Ask Larry: Should My Husband Have Filed In January Or Earlier To Receive The COLA?

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Today’s Social Security column addresses questions about whether filing dates can affect the application of COLAs to benefits, how public pensions can affect spousal benefits and submitting applications before benefits begin. Larry Kotlikoff is a Professor of Economics at Boston University and the founder and president of Economic Security Planning, Inc.

Should My Husband Have Filed In January Or Earlier To Receive The COLA?

My husband was receiving spousal benefits before he filed for his benefit at 70. He turned 70 in December of last year. Should he have filed for his retirement benefit to have begun in January 2023 or earlier because of the COLA for 2023? Will it make any difference at all if he received his first SSA payment in 2022 or 2023 as far as receiving COLA? Thanks, Gloria

Hi Gloria, All Social Security cost of living allowances (COLAs) that occur after a person turns 62 are added to a their Social Security retirement benefit rate regardless of whether or not they are collecting benefits.

Your husband will get credit for the January 2023 COLA regardless of when he claimed his benefits. So if he claimed before December, he’d be forgoing the delayed retirement credits (DRCs) he’d have earned by waiting till 70 but he wouldn’t have any more COLA increases than he’d have received if he waited till 70 to file. Best, Larry

Why Can’t My Mother Get Her Spousal Benefit Equal To Half Of My Father’s Benefit Amount?

Hi Larry, My mother was born in1937 and worked the minimum quarters for SS in private business and receives about $1,600 per year in benefits which doesn’t even cover the Medicare costs.

She then worked for the federal government for 30 years. My father worked for the state of Michigan so he gets a pension and his retirement benefit. I realize my mother didn’t pay into Social Security but neither did a friend of hers who is drawing a full spousal benefit based on her husband’s account. Why shouldn’t she be getting more? Thanks, Jake

Hi Jake, If your mother receives a Civil Service (CSRS) pension based on her earnings that weren’t subject to Social Security taxes, then any Social Security spousal or survivor benefits for which she’d otherwise qualify would likely be offset by 2/3rds of the amount of her CSRS pension. That’s due to the Government Pension Offset (GPO) provision that was added to the Social Security law by Congress in the early 1980s.

Assuming that your mother’s Social Security spousal or survivor rate would amount to less than 2/3rds of the amount of her CSRS pension, then she likely couldn’t be paid any monthly spousal or survivor benefits from Social Security.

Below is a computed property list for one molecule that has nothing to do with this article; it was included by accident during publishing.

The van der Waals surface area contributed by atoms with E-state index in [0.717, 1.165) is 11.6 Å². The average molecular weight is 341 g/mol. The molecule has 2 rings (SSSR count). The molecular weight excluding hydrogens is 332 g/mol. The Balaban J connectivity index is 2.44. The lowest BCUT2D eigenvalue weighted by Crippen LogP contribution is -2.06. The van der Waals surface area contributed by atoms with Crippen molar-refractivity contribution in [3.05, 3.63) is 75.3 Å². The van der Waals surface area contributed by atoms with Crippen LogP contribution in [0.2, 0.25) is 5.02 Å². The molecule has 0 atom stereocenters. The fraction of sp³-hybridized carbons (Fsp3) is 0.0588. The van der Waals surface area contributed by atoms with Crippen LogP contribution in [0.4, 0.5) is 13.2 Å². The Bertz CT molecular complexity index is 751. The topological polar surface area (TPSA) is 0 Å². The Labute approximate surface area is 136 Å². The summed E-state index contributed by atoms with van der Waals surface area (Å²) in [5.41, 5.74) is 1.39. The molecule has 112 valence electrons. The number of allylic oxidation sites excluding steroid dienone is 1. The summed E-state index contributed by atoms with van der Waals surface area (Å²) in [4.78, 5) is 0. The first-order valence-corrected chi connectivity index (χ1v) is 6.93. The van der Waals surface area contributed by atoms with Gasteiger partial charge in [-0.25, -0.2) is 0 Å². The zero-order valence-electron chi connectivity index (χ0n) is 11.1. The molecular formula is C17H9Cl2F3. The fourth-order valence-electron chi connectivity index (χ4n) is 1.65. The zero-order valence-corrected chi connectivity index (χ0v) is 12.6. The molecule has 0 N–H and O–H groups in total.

It’s important to note that I don’t have access to all of the facts involved in your mother’s case, so I can’t advise you regarding any benefit options that she may have.

Your mother may want to consider using my company’s software — Maximize My Social Security or MaxiFi Planner — to ensure your household receives the highest lifetime benefits. Social Security calculators provided by other companies or non-profits may provide proper suggestions if they were built with extreme care. Our software can also confirm your correct benefit amount, ensuring you aren’t being paid too little or too much, which could lead to potential clawbacks due to Social Security’s overpayment to you. Best, Larry

Can I Sign Up Today And Start My Benefits Two Weeks Later?

Hi Larry, Can I sign up for Social Security benefits at the end of April but start them in the middle of May? Will doing so impact the dollar amount I receive? Thanks, Gary

Hi Gary, Social Security applications can be filed up to four months prior to the month you want to start benefits, so yes, assuming that you meet the requirements for eligibility you could file at the end of this month and elect May as your initial month of entitlement.

You can’t pick a specific day to start your benefits though, just
the month. Also, Social Security benefits are paid a month behind, so if you elect to start benefits effective with May your first payment would not be due until June.

Whether or not the month you choose to start benefits would make a difference in your benefit rate depends on the type of benefit you claim and your age. For example, Social Security retirement benefits can potentially be claimed starting in any month from 62 to 70, and each month would yield a different monthly benefit rate. Best, Larry

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